Monday, 19 April 2010

COUNTDOWN: The decision at #6

By Rob Staton
In the countdown to Thursday I'm going to look at the decisions facing the Seahawks front office with each of their first round picks. Tomorrow, I'll talk about the #14 selection. Today, we'll look at the 6th overall pick.

When the Seahawks finished 4-12 in 2008, it awarded them the 4th overall pick last year. Considered a freak due to injuries (particularly at wide receiver), the choice for former GM Tim Ruskell was clear - go the safe route. He opted to draft a high character prospect at a position of minor need in the hope greater health and a change of coaching would improve results. Of course, it didn't quite work out like that. Seattle were horrible in 2009, posting a generous 5-11 record. Ruskell left the team and so did first year coach Jim Mora - in preference of a new beginning and an expected rebuild to an ageing roster.

It's safe to say that moves this off season suggest a different tactic going forward. There have been no band aids placed on the roster with a big free agency move. There's been no searching for the quick fix. Instead, staple veterans have been allowed to leave (Nate Burleson) be released (Deon Grant), traded (Darryl Tapp) or have simply retired (Patrick Kerney). The approach appears to be - blow it up and start again. If that is the case, how will the Seahawks approach this draft and more specifically, the sixth overall pick.

Sam Bradford will be drafted first overall by the St. Louis Rams. That's a given, a total lock. That pick isn't being traded and the Rams aren't looking past the Oklahoma quarterback. When his name is called first on Thursday, there will be four other teams picking before the Seahawks.

I am absolutely positive that Ndamukong Suh and Gerald McCoy won't get out of the top three unless a mind blowing (and unlikely) trade occurs. Given the chance to draft either, the Seahawks won't pass. But they'll go second and third overall, leaving two more teams to pick before Seattle is on the clock.

It appears to be a complete no brainer that Washington will draft an offensive tackle. The question is - which? I haven't mocked Russell Okung fourth overall for a reason - I think he's hugely over rated and a potential liability in pass protection. He switches off, his technique isn't that great and he isn't the dominant force some think. Trent Williams and Anthony Davis have greater upside, with Williams being a superior run blocker and Davis a better pass protector. Questions remain with both (I've heard that Williams' work ethic isn't great and he has some unusual sleeping patterns, whilst Davis is well regarded for owning a non existent work ethic). In that case Okung is better as a grounded, driven individual. But the Redskins aren't there to necessarily draft the hardest worker. I expect Williams or Davis to be the choice, with Williams getting the edge.

If Williams is there at #6 the Seahawks will consider taking him. He's high on their draft board, is capable of playing the zone blocking scheme and has the consolation of being a potential all-pro right tackle if he doesn't work out as a blind side blocker. However, if Williams is off the board at #4 Seattle's front office will be forced to look elsewhere.

In this scenario, the Kansas City Chiefs - like last year - hold the key to the Seahawks pick. Had KC drafted Aaron Curry last year, as a lot expected, the Seahawks would've been forced to draft somebody else (Crabtree? Sanchez? Orakpo?). With Bradford, Suh, McCoy and Williams off the board - I am absolutely positive Eric Berry will be the pick at #6 if he's available. I've voiced concerns about Berry on this blog and they remain. However, I understand he will be the choice at #6 if this is how the board falls.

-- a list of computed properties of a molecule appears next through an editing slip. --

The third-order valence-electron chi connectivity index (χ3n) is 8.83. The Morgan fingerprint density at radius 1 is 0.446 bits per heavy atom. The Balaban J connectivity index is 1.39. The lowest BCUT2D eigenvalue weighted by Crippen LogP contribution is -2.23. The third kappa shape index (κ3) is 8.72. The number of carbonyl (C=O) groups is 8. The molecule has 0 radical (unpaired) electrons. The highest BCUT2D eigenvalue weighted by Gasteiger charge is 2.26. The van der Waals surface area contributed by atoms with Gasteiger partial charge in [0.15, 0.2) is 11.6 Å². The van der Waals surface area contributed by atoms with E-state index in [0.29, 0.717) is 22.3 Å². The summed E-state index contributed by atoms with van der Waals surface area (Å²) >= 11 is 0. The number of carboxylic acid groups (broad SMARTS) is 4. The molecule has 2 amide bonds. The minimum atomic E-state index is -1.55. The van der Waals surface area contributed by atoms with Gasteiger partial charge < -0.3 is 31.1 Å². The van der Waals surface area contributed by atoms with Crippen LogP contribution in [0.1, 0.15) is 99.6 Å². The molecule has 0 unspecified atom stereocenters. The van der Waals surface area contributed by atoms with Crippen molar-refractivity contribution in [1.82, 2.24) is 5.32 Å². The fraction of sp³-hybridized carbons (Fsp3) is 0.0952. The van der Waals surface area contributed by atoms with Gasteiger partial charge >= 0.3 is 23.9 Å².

But will the Chiefs take him? Perhaps the question should be, would they trade down and afford someone else to draft him? Despite a lot of talk Kansas City will target an offensive lineman fifth overall, I actually think they'll draft a defensive prospect. Inside linebacker is their biggest need in my opinion and it makes Rolando McClain a not much discussed option. Did many expect the Chiefs to draft Tyson Jackson last year? They aren't afraid to make a relatively small reach. However, they know full well that they could also move down a few spots and still get McClain. If the Cleveland Browns and Mike Holmgren offered a token gesture to swap picks (in order to steal Berry from Seattle), would the Chiefs bite?

Alternatively, the Chiefs might target Berry themselves - or a nose tackle like Dan Williams. With prospective takers on the way, staying put might be their best case scenario. Either way, their decision will greatly influence what the Seahawks will be able to do.

Should Suh, McCoy, Williams and Berry be gone by #6 - what are the alternatives? I would suggest looking no further than Derrick Morgan. I don't think the Georgia Tech defensive end has much chance of making it to #14 and is still goo value sixth overall anyway. However, don't expect to see C.J. Spiller or Jimmy Clausen taken as an alternative.

This will be viewed as a gradual rebuild at the expense of short term success. The challenge will be drafting the key catalysts for sustained winning seasons. Other teams - such as Kansas City and St. Louis - haven't been able to rebuild all that quickly and sit levelled in a consistent slump. Others - like the Indianapolis Colts - drafted the right guy at a crucial time many years ago and alongside a well driven scheme have enjoyed years of competitiveness. Seattle won't find that guy this year, so expect the front office to draft the best overall player who fits scheme and can be a long term figurehead when times are better. That'll be the justification when, if available, the Seahawks select a cover safety sixth overall.

17 comments:

Matthew Baldwin said...

I'm cool with Berry at 6 and Brown at 14 (or Williams at 6 and Thomas/Haden at 14), but the 2nd round names mentioned in 'the rumor' aren't very inspiring.

I'm hoping for a playmaker like Ben Tate or Carlton Mitchell at 60. I've heard talk of Mitchell creeping into the 2nd, but do you think that's a reach Rob?

He seems to fit the PC mold more than Gilyard.

Donald Duck said...

I we need to get a left OT, a FS, and a DE with our first three picks.

I would go with Berry at 6, Charles Brown at #14 and the best defensive end available at #60 (maybe Carlos Dunlap, DE, Florida or Jermaine Cunningham, DE, Florida). I don’t know who will be available at #60.

It may take 3 years to overhaul the Seahawks.

PS. I would love to get Ben Tate at #60 but we need a DE.

Rob Staton said...

Matt - I think Mitchell could go in that range, maybe early third rounder. He's tall, but not a huge guy. The Seahawks want big guys who can be physical, get deep and also score TD's. Mitchell's production at USF is mediocre so you'd be banking on potential. I wouldn't rule it out at #60, but I've not seen anything to suggest he's likely.

Anonymous said...